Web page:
2013 was truly a social year. New social platforms continue to emerge, and budgets have swelled, as more companies are beginning to embrace social media presence. A reported 78% of companies now have a dedicated social media team.
It’s safe to say that Twitter isn’t just for discussing what you had for lunch for marketing professionals, as 93% of marketers claim to use social media for business. Twitter now boasts 232 million active users who send out 500 million tweets per day. Twitter also celebrated a successful IPO this year, as well as the launch of its video tool, Vine.
Instagram also had a big year in 2013 with the introduction of video to the platform, as well as a supported paid advertising program. The rise of popularity of the picture and video-sending platform, Snapchat, indicates that pictures and videos offer an interesting future of marketing.
Taking in the lessons and trends of 2013, here are 3 areas marketing should consider focusing social efforts on in 2014:
1) Create a budget and strategy for social media advertising.
Social advertising is also on the rise with an estimated $10.24 Billion dollars spent in 2013. More and more companies are creating strategies for advertising on social media sites as well as larger portions of their budget. Twitter and Facebook are still the leading platforms for social advertising, but LinkedIn is becoming a more popular place to advertise as well. All three platforms have a wide range of options depending on your target audience and budget.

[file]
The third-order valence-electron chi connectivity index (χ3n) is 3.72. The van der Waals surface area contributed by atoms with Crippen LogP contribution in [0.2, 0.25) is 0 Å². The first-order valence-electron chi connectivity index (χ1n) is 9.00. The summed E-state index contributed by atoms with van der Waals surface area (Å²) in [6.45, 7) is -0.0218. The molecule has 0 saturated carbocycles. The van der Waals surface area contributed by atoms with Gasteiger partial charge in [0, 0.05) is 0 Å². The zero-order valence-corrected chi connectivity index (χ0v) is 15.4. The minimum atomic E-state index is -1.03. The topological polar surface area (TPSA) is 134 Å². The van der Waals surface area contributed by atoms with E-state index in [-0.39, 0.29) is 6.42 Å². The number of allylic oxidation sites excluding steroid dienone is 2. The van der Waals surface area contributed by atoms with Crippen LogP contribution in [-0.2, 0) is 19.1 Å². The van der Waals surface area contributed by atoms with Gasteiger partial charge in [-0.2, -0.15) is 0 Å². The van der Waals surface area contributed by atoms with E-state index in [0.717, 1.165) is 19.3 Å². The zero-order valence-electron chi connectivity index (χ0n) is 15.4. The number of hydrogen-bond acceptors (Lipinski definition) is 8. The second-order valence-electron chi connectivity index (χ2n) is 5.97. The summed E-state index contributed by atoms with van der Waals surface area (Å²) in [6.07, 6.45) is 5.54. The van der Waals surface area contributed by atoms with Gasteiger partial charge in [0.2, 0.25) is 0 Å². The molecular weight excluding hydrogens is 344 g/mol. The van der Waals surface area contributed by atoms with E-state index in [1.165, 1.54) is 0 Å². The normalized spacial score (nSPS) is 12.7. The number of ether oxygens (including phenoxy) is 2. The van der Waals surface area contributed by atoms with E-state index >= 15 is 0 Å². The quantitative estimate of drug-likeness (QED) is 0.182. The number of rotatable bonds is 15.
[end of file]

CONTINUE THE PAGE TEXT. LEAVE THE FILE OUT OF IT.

2) Customer Experience is the name of the game in 2014.
Social media has also created the need for customer service teams to get social. More and more consumers are taking to social media to air their grievances instead of calling customer support. In fact, 42% of customers who reach out to brands via social media expect a response in less than 60 minutes. It’s also been reported, however, that 80% of customer service inquiries posted on social media go unanswered. Because of this, it’s becoming more important for companies to create an integrated social media strategy that includes all aspects of the business, from sales to customer service. With only 17% of companies saying their social strategy is mature, it’s clear that there’s still a significant learning curve for organizations.
3) Invest in technology.
“It can’t be measured” is a mantra that won’t fly in 2014. Traditionally social marketers have reported their number one complaint is not being able to effectively report on social media ROI. With the plethora of social media tools available today, including Oracle’s SRM solution, marketers can glean all kinds of analytics, from number of mentions, to sentiment, to top influencers interacting with your content. The most important thing is to have a dedicated strategy around what you’re trying to achieve with social media, and choose the best technology that can assist you therein.
I look forward to what 2014 bring for social media marketing.